Vet Comp Orthop Traumatol 2020; 33(04): 252-257
DOI: 10.1055/s-0040-1708497
Original Research
Georg Thieme Verlag KG Stuttgart · New York

Biomechanical Comparison of Two Conical Coupling Plate Constructs for Cat Tibial Fracture Stabilization

Sandra L. MacArthur
1  Department of Small Animal Clinical Sciences, University of Florida, College of Veterinary Medicine, Gainesville, Florida, United States
,
1  Department of Small Animal Clinical Sciences, University of Florida, College of Veterinary Medicine, Gainesville, Florida, United States
,
Daniel D. Lewis
1  Department of Small Animal Clinical Sciences, University of Florida, College of Veterinary Medicine, Gainesville, Florida, United States
› Author Affiliations
Funding Fixin conical coupling implants and financial support for this project were provided by Intrauma, Rivoli, Italy.
Further Information

Publication History

26 November 2018

21 January 2020

Publication Date:
21 April 2020 (online)

Abstract

Objective This study aimed to compare the biomechanical characteristics of two conical coupling plate (CCP) constructs in an ex vivo feline tibial fracture gap model.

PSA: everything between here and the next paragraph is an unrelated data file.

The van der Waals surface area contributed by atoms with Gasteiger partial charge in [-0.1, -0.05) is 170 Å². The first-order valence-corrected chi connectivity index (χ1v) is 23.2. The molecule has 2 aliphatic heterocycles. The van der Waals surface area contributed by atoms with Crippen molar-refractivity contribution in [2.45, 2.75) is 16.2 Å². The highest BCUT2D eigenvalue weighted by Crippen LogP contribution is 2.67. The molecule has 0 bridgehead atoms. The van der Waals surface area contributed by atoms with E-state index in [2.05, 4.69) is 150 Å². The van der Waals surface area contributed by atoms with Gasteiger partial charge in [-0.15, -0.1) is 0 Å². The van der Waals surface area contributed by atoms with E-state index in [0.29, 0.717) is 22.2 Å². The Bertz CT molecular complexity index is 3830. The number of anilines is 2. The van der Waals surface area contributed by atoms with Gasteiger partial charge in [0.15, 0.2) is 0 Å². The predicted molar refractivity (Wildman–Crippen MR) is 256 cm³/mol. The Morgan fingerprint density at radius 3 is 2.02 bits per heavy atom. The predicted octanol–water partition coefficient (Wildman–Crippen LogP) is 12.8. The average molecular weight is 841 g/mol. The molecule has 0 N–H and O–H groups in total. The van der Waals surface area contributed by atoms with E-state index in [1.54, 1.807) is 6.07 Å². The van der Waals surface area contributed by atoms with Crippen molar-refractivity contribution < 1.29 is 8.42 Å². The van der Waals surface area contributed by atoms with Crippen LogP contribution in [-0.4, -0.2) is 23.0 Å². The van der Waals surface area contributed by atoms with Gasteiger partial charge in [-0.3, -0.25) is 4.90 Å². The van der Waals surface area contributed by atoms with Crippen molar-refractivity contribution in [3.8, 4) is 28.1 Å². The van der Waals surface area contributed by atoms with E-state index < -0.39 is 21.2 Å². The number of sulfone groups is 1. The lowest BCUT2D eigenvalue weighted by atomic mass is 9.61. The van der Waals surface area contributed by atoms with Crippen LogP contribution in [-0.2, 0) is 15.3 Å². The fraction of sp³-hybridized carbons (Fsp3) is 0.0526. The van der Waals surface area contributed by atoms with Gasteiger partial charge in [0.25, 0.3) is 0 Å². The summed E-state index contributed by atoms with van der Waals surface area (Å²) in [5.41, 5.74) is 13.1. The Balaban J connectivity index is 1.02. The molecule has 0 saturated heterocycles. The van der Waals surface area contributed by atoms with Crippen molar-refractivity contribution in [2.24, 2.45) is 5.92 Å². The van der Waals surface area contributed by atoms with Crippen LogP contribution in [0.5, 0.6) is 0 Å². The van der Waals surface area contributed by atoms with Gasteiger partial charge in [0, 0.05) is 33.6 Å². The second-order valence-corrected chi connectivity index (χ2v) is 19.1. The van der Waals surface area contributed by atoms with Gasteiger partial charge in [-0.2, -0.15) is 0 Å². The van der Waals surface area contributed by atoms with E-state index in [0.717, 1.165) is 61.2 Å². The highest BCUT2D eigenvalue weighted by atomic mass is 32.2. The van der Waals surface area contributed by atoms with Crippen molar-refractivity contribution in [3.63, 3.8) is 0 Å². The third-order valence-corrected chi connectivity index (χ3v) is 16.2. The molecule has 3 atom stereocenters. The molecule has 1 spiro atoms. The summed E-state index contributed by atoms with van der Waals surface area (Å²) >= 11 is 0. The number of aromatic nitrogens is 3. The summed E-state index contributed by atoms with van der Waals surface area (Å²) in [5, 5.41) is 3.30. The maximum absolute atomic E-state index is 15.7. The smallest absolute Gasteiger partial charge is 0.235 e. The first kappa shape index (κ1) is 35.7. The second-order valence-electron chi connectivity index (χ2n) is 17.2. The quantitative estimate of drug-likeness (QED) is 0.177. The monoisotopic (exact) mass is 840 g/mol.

Study Design Paired tibiae harvested from eight recently euthanatized cats were alternately assigned to one of two stabilization groups. One tibia was stabilized with a standard, 6-hole, 2.5-mm CCP and the contralateral tibia was stabilized with a 6-hole, 2.5-mm prototype CCP (pCCP). Non-destructive cyclic four-point craniocaudal bending, mediolateral bending and axial compression testing were performed, and stiffness was recorded. The specimens were then loaded to failure in axial compression, and yield and failure loads were recorded.

Results During non-destructive testing, the pCCP constructs were significantly stiffer than the CCP constructs in both modes of bending and axial loading. Both constructs demonstrated significantly greater craniocaudal bending stiffness compared with mediolateral bending. Yield load and failure load were significantly greater for the pCCP constructs.

Conclusion The augmented design of the pCCP yielded superior mechanical characteristics during both non-destructive and destructive testings compared with constructs employing standard CCP. The more rigid design of the pCCP suggests that this implant may be better at withstanding greater loads, particularly when applied in a bridging fashion, during the postoperative convalescence. Further investigations are warranted to prospectively evaluate the clinical performance of the pCCP.

Authors' Contributions

Matthew D. Johnson and Daniel D. Lewis were responsible for the study conception and design. Sandra L. MacArthur, Matthew D. Johnson and Daniel D. Lewis were involved in the acquisition, analysis and interpretation of data. All authors were involved in the drafting or revising of the manuscript and all approved of the submitted version.